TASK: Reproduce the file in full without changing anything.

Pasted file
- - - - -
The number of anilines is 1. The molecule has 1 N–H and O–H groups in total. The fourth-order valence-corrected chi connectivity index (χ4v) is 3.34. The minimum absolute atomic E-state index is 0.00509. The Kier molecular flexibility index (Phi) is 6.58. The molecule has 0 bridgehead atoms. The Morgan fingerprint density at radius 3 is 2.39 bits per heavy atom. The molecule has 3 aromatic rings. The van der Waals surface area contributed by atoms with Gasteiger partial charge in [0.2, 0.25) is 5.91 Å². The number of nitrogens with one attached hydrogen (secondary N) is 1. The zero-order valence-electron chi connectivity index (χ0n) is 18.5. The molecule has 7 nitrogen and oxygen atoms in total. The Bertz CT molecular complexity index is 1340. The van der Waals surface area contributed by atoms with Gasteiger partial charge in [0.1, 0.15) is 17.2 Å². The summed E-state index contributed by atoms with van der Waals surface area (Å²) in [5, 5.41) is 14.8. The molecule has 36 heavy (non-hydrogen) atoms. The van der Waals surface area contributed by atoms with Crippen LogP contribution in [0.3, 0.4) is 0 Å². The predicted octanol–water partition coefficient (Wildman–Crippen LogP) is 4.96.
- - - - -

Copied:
The number of anilines is 1. The molecule has 1 N–H and O–H groups in total. The fourth-order valence-corrected chi connectivity index (χ4v) is 3.34. The minimum absolute atomic E-state index is 0.00509. The Kier molecular flexibility index (Phi) is 6.58. The molecule has 0 bridgehead atoms. The Morgan fingerprint density at radius 3 is 2.39 bits per heavy atom. The molecule has 3 aromatic rings. The van der Waals surface area contributed by atoms with Gasteiger partial charge in [0.2, 0.25) is 5.91 Å². The number of nitrogens with one attached hydrogen (secondary N) is 1. The zero-order valence-electron chi connectivity index (χ0n) is 18.5. The molecule has 7 nitrogen and oxygen atoms in total. The Bertz CT molecular complexity index is 1340. The van der Waals surface area contributed by atoms with Gasteiger partial charge in [0.1, 0.15) is 17.2 Å². The summed E-state index contributed by atoms with van der Waals surface area (Å²) in [5, 5.41) is 14.8. The molecule has 36 heavy (non-hydrogen) atoms. The van der Waals surface area contributed by atoms with Crippen LogP contribution in [0.3, 0.4) is 0 Å². The predicted octanol–water partition coefficient (Wildman–Crippen LogP) is 4.96.